“Insanire,” by Marie Lanza, co-editor, showcases the kinds of mental issues that can arise, or be exacerbated, during a much deadlier pandemic than we’re living through. I might have argued for a bit more conclusive ending, but you can’t have everything. Well written.
“They Wiggled and Jiggled and Tickled Inside Her,” by Benjamin Langley, is, in a way, the reverse of the previous story, “Insanire.” Again, it’s about mental adjustments to a deadly pandemic. Some adjust one way, and some a very different way. A very different way.
“Side Effects May Vary,” by Tracy Cross, gave me a bit of a chuckle, but I can’t explain why without spoiling the story for you. It’s all about the writing.
The above are about a quarter of the stories in this book; there are others as good, or nearly as good that I haven’t touched on. But you know I like to leave things for my readers to discover, and I promise there are worthwhile stories not mentioned here. If you read it and enjoy it, you should also leave a rating and a review on Amazon.
I’m late again with my July/August F&SF review. I can only plead tiredness; some days I seem to have little energy; it’s all I can do to walk a few blocks with my wife each day. Gonna have to hit the doctor-bot up and see if he can prescribe some uppers or something. The extra iron pills don’t seem to be pepping me up.
Because I’m running long here, I’ll hit what I think are the highlights of this issue, and not comment on each individual story. There are, I believe, nineteen stories and one poem, plus the usual book reviews by Charles de Lint, Elizabeth Hand, James Sallis and Michelle West, “Curiosities,” which looks at odd books of enduring interest, humor by Paul Di Filippo, and film commentary by David J. Skal.
This is the second issue, I believe, edited entirely by new editor Sheree Renée Thomas. Her editorial is partly about Kahlil Gibran (author of cult favourite The Prophet) and his poem “On Freedom.” I haven’t read that poem (or if I have, it was many years ago), but it appears to be about becoming free both within and without—discarding useless and confining parts of ourselves and our environments. While I applaud the sentiment, I feel I’m as free as I can get, and might caution people about “throwing the baby out with the bathwater,” if any of you remember that old saw. (Hey, I’m old enough to remember the “generation gap” of the sixties!)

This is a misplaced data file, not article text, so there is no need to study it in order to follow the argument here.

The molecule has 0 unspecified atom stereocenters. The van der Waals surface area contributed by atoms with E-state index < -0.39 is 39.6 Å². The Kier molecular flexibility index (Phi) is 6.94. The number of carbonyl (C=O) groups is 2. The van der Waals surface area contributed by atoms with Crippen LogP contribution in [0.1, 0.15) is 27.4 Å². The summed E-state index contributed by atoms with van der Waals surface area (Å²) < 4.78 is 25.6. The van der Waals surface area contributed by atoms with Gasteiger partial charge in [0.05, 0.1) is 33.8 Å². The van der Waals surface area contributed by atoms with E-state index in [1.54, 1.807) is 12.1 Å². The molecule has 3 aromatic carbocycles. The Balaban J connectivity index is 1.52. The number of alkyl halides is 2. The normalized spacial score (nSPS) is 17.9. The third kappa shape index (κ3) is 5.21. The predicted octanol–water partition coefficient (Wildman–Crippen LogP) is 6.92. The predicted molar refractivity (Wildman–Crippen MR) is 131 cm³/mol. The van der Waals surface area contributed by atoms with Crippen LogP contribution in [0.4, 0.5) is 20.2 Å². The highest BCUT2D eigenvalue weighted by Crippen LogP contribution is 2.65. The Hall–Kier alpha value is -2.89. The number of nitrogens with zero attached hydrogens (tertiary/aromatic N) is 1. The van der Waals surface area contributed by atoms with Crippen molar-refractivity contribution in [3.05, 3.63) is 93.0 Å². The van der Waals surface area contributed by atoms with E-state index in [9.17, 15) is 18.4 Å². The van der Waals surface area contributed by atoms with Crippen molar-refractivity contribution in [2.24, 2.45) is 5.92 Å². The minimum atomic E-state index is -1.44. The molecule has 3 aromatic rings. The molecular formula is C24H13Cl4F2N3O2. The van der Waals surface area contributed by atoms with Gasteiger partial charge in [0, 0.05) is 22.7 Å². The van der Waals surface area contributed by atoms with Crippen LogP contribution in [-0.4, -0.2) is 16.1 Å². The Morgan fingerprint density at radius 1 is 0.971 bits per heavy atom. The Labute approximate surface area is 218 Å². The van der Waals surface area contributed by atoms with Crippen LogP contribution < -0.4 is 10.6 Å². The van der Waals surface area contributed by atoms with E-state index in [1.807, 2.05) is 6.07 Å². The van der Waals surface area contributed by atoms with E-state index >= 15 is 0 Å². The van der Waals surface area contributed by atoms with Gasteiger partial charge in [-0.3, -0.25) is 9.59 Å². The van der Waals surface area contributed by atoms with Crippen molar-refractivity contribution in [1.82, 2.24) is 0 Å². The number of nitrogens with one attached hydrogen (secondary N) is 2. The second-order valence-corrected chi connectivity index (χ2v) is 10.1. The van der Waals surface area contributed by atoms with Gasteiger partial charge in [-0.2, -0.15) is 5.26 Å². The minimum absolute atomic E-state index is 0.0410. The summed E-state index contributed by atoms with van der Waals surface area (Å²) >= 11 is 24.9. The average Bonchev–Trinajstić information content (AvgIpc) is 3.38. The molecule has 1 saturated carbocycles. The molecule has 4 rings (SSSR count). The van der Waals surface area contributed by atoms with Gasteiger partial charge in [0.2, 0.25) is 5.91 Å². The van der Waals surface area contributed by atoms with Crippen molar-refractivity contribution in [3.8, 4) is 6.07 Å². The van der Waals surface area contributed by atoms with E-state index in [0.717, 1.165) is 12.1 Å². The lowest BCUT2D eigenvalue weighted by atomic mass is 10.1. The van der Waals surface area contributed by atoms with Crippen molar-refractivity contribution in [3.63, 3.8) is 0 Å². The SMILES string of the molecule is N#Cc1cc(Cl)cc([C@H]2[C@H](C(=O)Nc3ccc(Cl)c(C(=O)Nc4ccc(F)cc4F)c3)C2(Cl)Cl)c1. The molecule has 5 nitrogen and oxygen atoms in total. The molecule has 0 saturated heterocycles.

“Whatever Happened to the Boy Who Fell into the Lake?” by Rob Costello, is about Tick, who’s too young to know whether he’s straight or gay (or other, I guess). That does figure into the story, but the story is only partially about that; it’s about parental abuse, it’s about relationships, and it’s about discovery. I thought it was really well written.
I found “Dreadnought,” by Michael Swanwick (the cover story) rather confusing. It starts “The troll lived under the overpass,” and you expect some kind of fairy-tale fantasy. Instead, you get a fairly straightforward story about a homeless man who drinks a lot and gets harangued a lot by a religious guy who’s accompanied by a kid called “Cthulhu.” A bit of a spoiler here: it’s an apocalyptic tale, but instead of a religious apocalypse, we get… what? A giant war machine? Hello? I’m not following. Weird.
“Her Garden, the Size of Her Palm,” by Yukimi Ogawa, is by a woman “who lives in Tokyo and writes in English but who never speaks the language.” I can see why she doesn’t—anyone she talked to would be totally confused. This story’s like R.A. Lafferty and Cordwainer Smith had a baby with Philip K. Dick, and the baby wrote the story. Does that qualify it as fantasy? Or am I missing something (hey, that’s entirely possible!). I liked it, but I’m still not sure what I liked!